Gospel; Mark 9.30-37. Jesus tells the disciples for the second time that He will be killed and on the third day will rise again. But they did not understand Him and argued among themselves about which was the greatest. Jesus said greatness is measured by service to others and welcoming those who are in need like children.
An interesting question is “what is the gospel?” Most Christians if asked that question would probably say that the gospel––the ‘good news’ of Christianity––is that Christ paid the debt incurred by mankind’s sin so that believers are redeemed and can go to heaven. N.T. Wright (in Surprised by Hope and elsewhere) argues that that is too limited a view of the gospel. He looks for an answer in Romans 1.1-5 in which St Paul says that he has been ‘called to be an apostle, separated to the gospel of God.’ And he goes on to say that God “promised [the gospel] through His prophets in the holy Scriptures, concerning His Son, Jesus Christ, our Lord… declared to be the Son of God…by the resurrection” through whom Paul has received apostleship to proclaim the Christian faith to the world. This doesn’t say anything about believers going to heaven, but is primarily about Jesus as the Son of God, the Messiah (the Christ), who has the power to save those who have faith in Him. In the rest of Romans Paul says all people are sinners (3.9, 23) and that no-one can be saved by keeping the law (3.20), or by works, but only through faith [trust] in Jesus Christ. There is a two stage process for believers: upon death they go to be with the Lord until Christ returns at the end of the age, when they will receive new bodies and be resurrected to continue to be with the Lord in a renewed world. So then the promise of the gospel is not living in a disembodied ‘heaven’, but to live by the Spirit of God (8.14) in a state of glory (8.18) in a redeemed world (8.18-22) with resurrected bodies (8.23). So the gospel is not about a disembodied life (a platonic ‘heaven’) but is eternal life in a renewed and restored creation (the kingdom of God of which Jesus spoke so often in the Gospels) with resurrected bodies (1 Cor 15). The gospel is not just about believers but is about the Lord Jesus and the restoration of the whole world which had been cursed by God in Genesis 3.17,18 as the consequence of the disobedience of Adam and Eve and which waits with eager expectation for the revealing of the ‘sons of God’ (Rm 8.19). The righteousness of God (1.17) refers to God’s faithfulness to His covenant promises to Abraham and the Patriarchs in Genesis 12.1-3ff. Abraham’s ‘seed’, his family/descendants including ultimately the Messiah Jesus were promised to be redeemed by the elect (chosen) nation of Israel. The Messiah came as God Himself (the Word) joined with the human Person of Jesus of Nazareth who was redeemed and sanctified during His life in union with the divine nature of the Messiah, God the Son. That His life of active obedience and His death at which sin was defeated were accepted by God the Father as sufficient satisfaction for the sin of the world was shown by the resurrection of Jesus. Sin and evil and death could not separate the divine and human natures of the Messiah so they rose together in unimpaired union to be enthroned with God the Father to rule the new heavens and new earth along with believers at the Last Day. Evil and death and suffering will be put away for ever and mankind will live with God in a renewed earth come down out of heaven (Rev 21ff.).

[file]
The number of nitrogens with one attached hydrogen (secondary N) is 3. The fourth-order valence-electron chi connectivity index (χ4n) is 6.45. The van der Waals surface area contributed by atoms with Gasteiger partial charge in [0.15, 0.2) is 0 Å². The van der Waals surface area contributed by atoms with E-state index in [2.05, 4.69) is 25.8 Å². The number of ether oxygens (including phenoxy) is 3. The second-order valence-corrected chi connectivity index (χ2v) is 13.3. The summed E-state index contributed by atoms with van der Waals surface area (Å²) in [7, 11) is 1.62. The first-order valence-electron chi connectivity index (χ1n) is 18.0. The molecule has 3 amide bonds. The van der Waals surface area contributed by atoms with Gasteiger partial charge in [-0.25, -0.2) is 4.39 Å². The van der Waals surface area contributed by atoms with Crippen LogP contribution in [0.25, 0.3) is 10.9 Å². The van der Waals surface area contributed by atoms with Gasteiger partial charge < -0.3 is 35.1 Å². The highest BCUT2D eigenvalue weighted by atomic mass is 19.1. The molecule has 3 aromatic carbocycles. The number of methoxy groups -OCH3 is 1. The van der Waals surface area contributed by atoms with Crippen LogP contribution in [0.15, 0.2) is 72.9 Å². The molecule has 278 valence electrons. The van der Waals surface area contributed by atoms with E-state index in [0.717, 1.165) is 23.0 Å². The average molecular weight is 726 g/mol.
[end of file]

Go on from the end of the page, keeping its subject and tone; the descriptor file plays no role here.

Memory Verse: And Jesus went about all Galilee, teaching in their synagogues, preaching the gospel of the kingdom and healing all kinds of sickness and all kinds of disease among the people (Mt 4.23).